Support and help needed

Anyway, when I finally realized that what had happened to me was abuse, I knew I needed to have support. And I’ve always been a really open person when it comes to talking about my truth. 

But I haven’t been good at asking for what I needed because I didn’t know for a long time, I didn’t realize that I could ask for what I needed. And there’s a lot of reasons for that too, which I’ll go into later probably.

My husband was my first support

Woman piecing quilt squares on an ironing board. I took up quilting as a creative outlet to help with processing.
I took up quilting as a creative outlet to help with processing.

But in any case, I made the decision to tell my family. My husband, had known for years already. Actually he was one of the very first people I told about the abuse, within a few months of us meeting. 

So he already knew about it, but he hadn’t even realized the full extent of what had happened. That I had actually been in a home where my abuser lived. So he lived with my family for awhile, and that it had been ongoing for several years. 

@dinkumtribe Sometimes abuse is easily seen, but most often it is hidden, and not obvious. #childhoodabusesurvivors #childhoodabusesurvivors💜 #survivorsoftiktok #childabuseisneverok #copingwithmytrauma #cptsdwarriors #cptsdawareness💕 #childhoodtraumasurvivor #survivorofchildabuse #survivorofchildhoodtrauma ♬ I'm Still Standing – Remastered – Elton John

Bigger than he knew

My husband didn’t realize the magnitude of it. I think when I first explained it to him, he just thought, the way I explained it—which is not unusual the way I understand is… I’ve studied this a little bit, but the way I explained it to him made it sound like it was a single event. 

Which it wasn’t— it was multiple events ongoing over several years.

I decide to disclose to my family

Woman hand sewing quilt. After the abuse disclosure, I needed a lot of quiet processing time. Quilting was an excellent outlet.
Finishing a quilt for my son.

In any case, I realized that I should let my family know. One, because they knew the person involved. But two, because they lived near us and we were probably going to need some help while I had… took the time I needed to sort through these things.

So I scheduled a time to talk with each of my siblings and their spouse and with my parents at that time. And so I made I made these visits where I talked about what had happened and who had been involved and each couple had a different response and it was Illuminating in hindsight. 

Abuse disclosure to my family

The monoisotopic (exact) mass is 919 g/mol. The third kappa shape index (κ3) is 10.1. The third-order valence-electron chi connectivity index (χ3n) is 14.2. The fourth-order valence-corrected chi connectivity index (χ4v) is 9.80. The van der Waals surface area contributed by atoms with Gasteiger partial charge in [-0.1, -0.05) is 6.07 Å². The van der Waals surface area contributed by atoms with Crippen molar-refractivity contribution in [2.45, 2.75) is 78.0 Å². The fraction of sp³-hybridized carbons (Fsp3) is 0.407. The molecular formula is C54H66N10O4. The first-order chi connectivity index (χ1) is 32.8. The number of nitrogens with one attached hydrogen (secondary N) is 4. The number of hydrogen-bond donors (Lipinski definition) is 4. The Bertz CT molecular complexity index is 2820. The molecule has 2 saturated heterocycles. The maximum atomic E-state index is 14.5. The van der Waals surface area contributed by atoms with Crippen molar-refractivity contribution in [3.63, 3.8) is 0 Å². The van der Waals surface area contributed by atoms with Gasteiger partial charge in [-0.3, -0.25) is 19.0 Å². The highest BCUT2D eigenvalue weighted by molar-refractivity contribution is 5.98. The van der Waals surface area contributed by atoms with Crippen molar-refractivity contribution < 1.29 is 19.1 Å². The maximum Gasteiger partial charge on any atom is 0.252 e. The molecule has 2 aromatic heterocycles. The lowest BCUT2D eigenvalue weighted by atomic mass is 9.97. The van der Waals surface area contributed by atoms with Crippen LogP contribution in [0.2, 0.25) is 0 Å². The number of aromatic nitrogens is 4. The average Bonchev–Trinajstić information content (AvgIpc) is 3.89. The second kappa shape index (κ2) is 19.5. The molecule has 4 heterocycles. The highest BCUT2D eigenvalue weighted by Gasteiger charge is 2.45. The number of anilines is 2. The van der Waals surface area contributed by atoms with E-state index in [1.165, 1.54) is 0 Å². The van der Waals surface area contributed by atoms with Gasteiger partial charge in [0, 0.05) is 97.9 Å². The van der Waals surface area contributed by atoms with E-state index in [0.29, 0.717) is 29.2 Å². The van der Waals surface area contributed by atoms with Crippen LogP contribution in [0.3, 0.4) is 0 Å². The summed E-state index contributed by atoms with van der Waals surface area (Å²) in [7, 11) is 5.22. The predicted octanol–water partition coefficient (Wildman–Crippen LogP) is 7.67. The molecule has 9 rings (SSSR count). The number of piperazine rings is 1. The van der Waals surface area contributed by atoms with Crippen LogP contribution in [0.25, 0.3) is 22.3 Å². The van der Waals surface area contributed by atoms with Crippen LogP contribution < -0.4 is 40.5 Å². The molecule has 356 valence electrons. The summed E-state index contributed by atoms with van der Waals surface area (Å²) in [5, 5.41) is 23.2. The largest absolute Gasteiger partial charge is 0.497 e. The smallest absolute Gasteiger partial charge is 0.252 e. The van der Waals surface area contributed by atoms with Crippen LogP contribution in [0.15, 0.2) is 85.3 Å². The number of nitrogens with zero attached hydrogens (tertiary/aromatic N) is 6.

So I started with, I have two brothers and one sister, so three siblings. I’m the oldest, and I started with the older of my two brothers because I already knew that he would be the easiest one to talk to. 

He and I’ve always connected well and understood each other well. We just, we have similar personalities in some ways and so we understand each other pretty well, um, and so I knew it would be easiest to tell him. 

Older brother

So I told him and my sister-in-law and they were appropriately horrified. Um, sorry, I don’t know how to put that better but their response was more than, was… was appropriate and suitable to the gravity of what I shared. And of course they offered to do anything that I needed help with.

And mostly I said, “No, I just, I really just need you to know. I need something, like, for you to know this because I’m just… I’m gonna need some time to process this. And I’m not going to be at capacity for awhile. It’s going to take me some time.” They’re like, “Yeah of course!” 

Moving on so…


Telling my parents

So my parents were traveling at the time I finally… this all kind of came crashing down on me. And so I made an appointment to, I made an appointment to go over and see them. 

My husband Brian came with me for that one. I didn’t even feel like I needed him to come with me when I went to talk to my the older of my two brothers, because we just have a good relationship. But um, this time I had my husband come with me and we told my parents. 

So I’m telling my parents about how I had lived with someone who was sexually abusing me for several years while we were in Jamaica. He had lived in our house with all of our family. 

And I’m telling my parents about it because they didn’t know it was happening at the time. And it’s 20 plus years later I’m telling them finally and…

Steak and French bread for dinner.